Bringing Japanese Automotive Culture to Vancouver


Over the past five years, he has attended hundreds of car shows and taken photos of some of the most legendary cars in the Japanese automotive scene.

Growing up, Marcus Lam used a compact camera to take pictures of his Hot Wheels toys. Now, he photographs automotive legends in Metro Vancouver to continue the history and tradition of Japanese supercars.

Interested in cars from a young age, Lam attended his first car meeting about five years ago and packed his camera. Hundreds of cars meet later and Lam is well known in the Vancouver automotive scene for his work. Even with his evocative images of some of Metro Vancouver’s cleanest construction combined with stylized editing, Lam says there’s still a lot to learn and master.

“A good photo should make you feel something”

“In photography you can never learn too much, you will always learn something new,” Lam said. “It’s about putting your car in a really nice background and a really nice foreground so you can tell the foreground subject and the background apart and a good shot should make you feel something.”

After seeing so many highly sought-after cars, Lam says that over time, he sometimes becomes numb to a vehicle’s fame. That was far from the case when he saw the car that was so formative for his passion for Japanese cars, the orange and black Veilside RX7 that drifted onto screens in 2006. Fast And Furious: Tokyo Drift.

“It felt like the only car that had been kind of like one of my childhood dream cars,” Lam said, adding that it’s often the people behind the wheel that make the experience that much more interesting. . “It’s not even about the cars because most of the time a shoot is like a date with the owner, we chat, become very good friends.”

Lam noted that there are a few “bad apples” in Vancouver’s motoring community who he believes can give others a bad name due to reckless driving and a general lack of common sense. Deep down, he says, most enthusiasts are respectful people and just want to have fun and share automotive culture.

“Keeping the tradition of Japanese automotive culture alive in Vancouver”

Through his photography, Lam has partnered with a friend’s brand called which focuses on bringing ’90s styling back to modified cars.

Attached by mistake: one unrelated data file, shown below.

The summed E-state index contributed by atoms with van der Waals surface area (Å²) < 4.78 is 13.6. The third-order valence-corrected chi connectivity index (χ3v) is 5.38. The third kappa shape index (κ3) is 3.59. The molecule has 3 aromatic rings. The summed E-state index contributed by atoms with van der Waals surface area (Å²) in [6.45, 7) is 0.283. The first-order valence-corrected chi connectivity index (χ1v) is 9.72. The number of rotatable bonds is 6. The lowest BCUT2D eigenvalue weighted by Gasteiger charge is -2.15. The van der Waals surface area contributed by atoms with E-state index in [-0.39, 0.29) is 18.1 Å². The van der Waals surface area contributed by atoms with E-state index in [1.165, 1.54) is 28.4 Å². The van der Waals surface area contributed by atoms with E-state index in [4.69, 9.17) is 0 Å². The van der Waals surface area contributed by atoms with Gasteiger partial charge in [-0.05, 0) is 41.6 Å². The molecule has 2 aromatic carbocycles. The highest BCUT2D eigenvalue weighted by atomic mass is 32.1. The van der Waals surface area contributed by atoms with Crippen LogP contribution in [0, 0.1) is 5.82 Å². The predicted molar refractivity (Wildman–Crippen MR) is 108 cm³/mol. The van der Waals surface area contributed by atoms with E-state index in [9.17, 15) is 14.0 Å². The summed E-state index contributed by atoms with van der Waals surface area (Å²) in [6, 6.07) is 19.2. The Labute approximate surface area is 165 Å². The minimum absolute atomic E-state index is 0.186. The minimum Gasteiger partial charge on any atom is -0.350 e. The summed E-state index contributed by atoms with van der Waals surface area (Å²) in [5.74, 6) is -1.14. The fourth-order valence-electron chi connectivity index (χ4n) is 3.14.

“It’s just about carrying on the tradition of Japanese car culture in Vancouver. Trying to promote it to the new wave of enthusiasts,” Lam said, explaining that many people buy the brand’s stickers to get into the scene.

“The brand exists to try to give them a taste of what is proper Japanese styling for cars,” Lam added.

Lam attributes the fascination and obsession with these cars to the large Asian population of Richmond and Vancouver. He says many of his friends are from Hong Kong, which has a big scene for Japanese cars from the 80s and 90s.

The lure of the inaccessible

“A lot of them come here with that interest in mind,” Lam said. “They’ve been kind of inaccessible because they’ve never been sold here so to get one you have to import one or find one that’s been imported and I think that’s the fascination of having things that we didn’t easily have here as one thing.”

Like most things, Vancouver’s automotive scene has been heavily disrupted by the coronavirus (COVID-19) pandemic, with automotive encounters becoming a rarity. Interestingly, the pandemic has also offered unique benefits to car enthusiasts. With fewer people commuting to work each day, the streets of Metro Vancouver carried significantly less traffic and paved the way for longer, more enjoyable commutes. Lower fuel prices were also a boon for those with heavier gas pedals.

Lam says that as the restrictions open up, the motoring community is eager to gather again to show off their rides.


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